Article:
In the first Alex Delaware novel, Dr. Morton Handler practiced a strange brand of psychiatry. Among his specialties were fraud, extortion, and sexual manipulation. Handler paid for his sins when he was brutally murdered in his luxurious Pacific Palisades apartment. The police have no leads, but they do have one possible witness: seven-year-old Melody Quinn.
It's psychologist Dr. Alex Delaware's job to try to unlock the terrible secret buried in Melody's memory. But as the sinister shadows in the girl's mind begin to take shape, Alex discovers that the mystery touches a shocking incident in his own past.
This connection is only the beginning, a single link in a 40-year-old conspiracy. And behind it lies an unspeakable evil that Alex Delaware must expose before it claims another innocent victim: Melody Quinn.
©2003 Jonathan Kellerman (P)2012 Random House
"An engrossing thriller.... this knockout of an entertainment is the kind of book which establishes a career in one stroke." (New York Newsday)
"Suspenseful, neatly spun, fascinating." (Philadelphia Daily News)
"Grab yourself a copy soon." (Los Angeles Times)
One of the better ones.
It is an easy listening story, well written and easy to follow but enough intrigue to keep you interested. Very well narrated too, good storytellers all round
He read it along similar veins to the way I may have if I read the book myself.
No, just an enjoyable listen.
I know this is an oldie, and we cannot judge it by Kellerman's recent work, but really, it was a little too preposterous. ALERT: There are scenes that describe graphic child sexual abuse here. There are words/phrases that would be unspeakable in today's sensitive times. But we cannot slight JK for that -- that was then and this is now.
No, my complaints are about the way the story unfolds. First there is some detective work that combines Milo & Alex, then Milo disappears and Alex is a psychologist, detective, and near-mercenary. There are some nice homey scenes between Milo and Alex and their respective amours, but not enough of them.
At any rate, the bad guys are rounded up and the most hated of them have stories to tell; long, stories, told in retrospect, as if it justified their adult behavior.
Alex treks to other states, gets in fights, shoots, captures and threatens people until the truth comes out. When it does, all the truths link up into a somewhat surprising outcome.
I am glad that JK decided to take the weapons away from Alex in his later, more mature books.
I know it was the launch of the series, so for me, having read all the subsequent books, this one lacks the cohesiveness and logic of the best and most modern of the Alex/Milo canon.
I would not recommend this book, however, because of the graphic descriptions of child sexual abuse. I would feel responsible to someone who read it on my recommendation and encountered this content. I would not recommend it to anyone who loves the Milo/Alex pairings because this one does not illustrate their relationship as we have come to expect.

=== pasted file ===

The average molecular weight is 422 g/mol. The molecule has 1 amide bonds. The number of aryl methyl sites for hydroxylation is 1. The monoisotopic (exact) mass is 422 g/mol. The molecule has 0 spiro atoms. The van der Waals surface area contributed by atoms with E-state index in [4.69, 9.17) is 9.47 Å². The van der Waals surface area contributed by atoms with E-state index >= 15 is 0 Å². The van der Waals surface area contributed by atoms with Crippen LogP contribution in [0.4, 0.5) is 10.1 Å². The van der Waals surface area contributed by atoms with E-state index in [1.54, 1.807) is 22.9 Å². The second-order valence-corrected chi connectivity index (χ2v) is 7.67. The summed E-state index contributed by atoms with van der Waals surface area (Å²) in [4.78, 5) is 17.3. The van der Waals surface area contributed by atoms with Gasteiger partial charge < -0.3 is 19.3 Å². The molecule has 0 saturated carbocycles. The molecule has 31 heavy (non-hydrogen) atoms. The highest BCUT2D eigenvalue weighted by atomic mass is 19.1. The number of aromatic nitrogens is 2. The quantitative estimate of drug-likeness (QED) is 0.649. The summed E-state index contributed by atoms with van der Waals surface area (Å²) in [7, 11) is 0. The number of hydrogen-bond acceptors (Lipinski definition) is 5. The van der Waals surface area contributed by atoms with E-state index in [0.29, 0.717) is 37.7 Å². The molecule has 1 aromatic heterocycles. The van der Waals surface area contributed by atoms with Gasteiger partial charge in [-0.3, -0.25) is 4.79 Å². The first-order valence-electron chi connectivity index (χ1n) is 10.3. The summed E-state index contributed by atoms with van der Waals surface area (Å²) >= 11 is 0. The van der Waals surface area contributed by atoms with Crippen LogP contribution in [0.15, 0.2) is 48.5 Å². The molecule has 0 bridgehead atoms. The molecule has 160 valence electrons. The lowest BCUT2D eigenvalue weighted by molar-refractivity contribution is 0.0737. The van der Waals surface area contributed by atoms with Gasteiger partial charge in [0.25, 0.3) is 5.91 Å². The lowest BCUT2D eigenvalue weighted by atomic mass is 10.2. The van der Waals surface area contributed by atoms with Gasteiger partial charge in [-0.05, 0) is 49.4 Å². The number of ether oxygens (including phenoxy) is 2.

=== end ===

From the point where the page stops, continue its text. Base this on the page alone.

For a first time reader of JK, it is always best to begin a series at the beginning, and this one, because of some of the content, might turn someone away.
I had to check to be sure, but there is a movie (1994) of the same title, which seems to include some aspects of this plot, though it doesn't seem an exact rendering.
I didn't remember Kellerman's novels being so incredibly well-written, witty, and so very thoroughly enjoyable! The narrator was perfect, but somehow I couldn't help but be reminded of the books by David Rosenfelt, and his Andy Carpenter character--could have been a brother to Alex Delaware. I loved Rosenfelt's clever books, and Kellerman somehow succeeds at bringing incredible depth of character, while artfully crafting every word and every sentence so that the result is an uninterrupted and hilarious delight.
Alex Delaware, a wise-cracking, self-effacing delight of a psychologist, best buddy of gay detective Milo Sturgis, somehow deduces his way into the midst of unsolvable crimes, and escapes by the skin of his teeth. It is a joy-ride to amble through peoples' minds with him.
I am going to stock up on more Kellerman books; I was sorry this ended!
It kind of felt like watching an old '80s rerun of Magnum PI or Colombo.
Interesting potential for unique plot, character, setting, if told with a more interesting voice and focus.
The plot is revealed through long monologues by characters speaking about what they did. The prose is replete with grandiose superfluous verbiage, as if Kellerman is trying to write too hard. He also wants to describe each room and character in excruciating detail, which leaves no room for imagination, if you pay attention and don't drift off out of boredom.
The narrator was very good, he did well between the characters and kept the story going. However, the story was just a little too far fetched; it seemed very fictional and not something too plausible.
I understand this was Kellerman's first Alex Delaware novel. The premise is dated to the era of the 1980s, but taken just for the storytelling, it is a good read. Quite a few characters, Kellerman's way of exploring different psyches. If you are a fan of Alex Delaware novels I think this is enjoyable. It is an important point in the ongoing development of the relationships that run throughout the series.
Report Inappropriate Content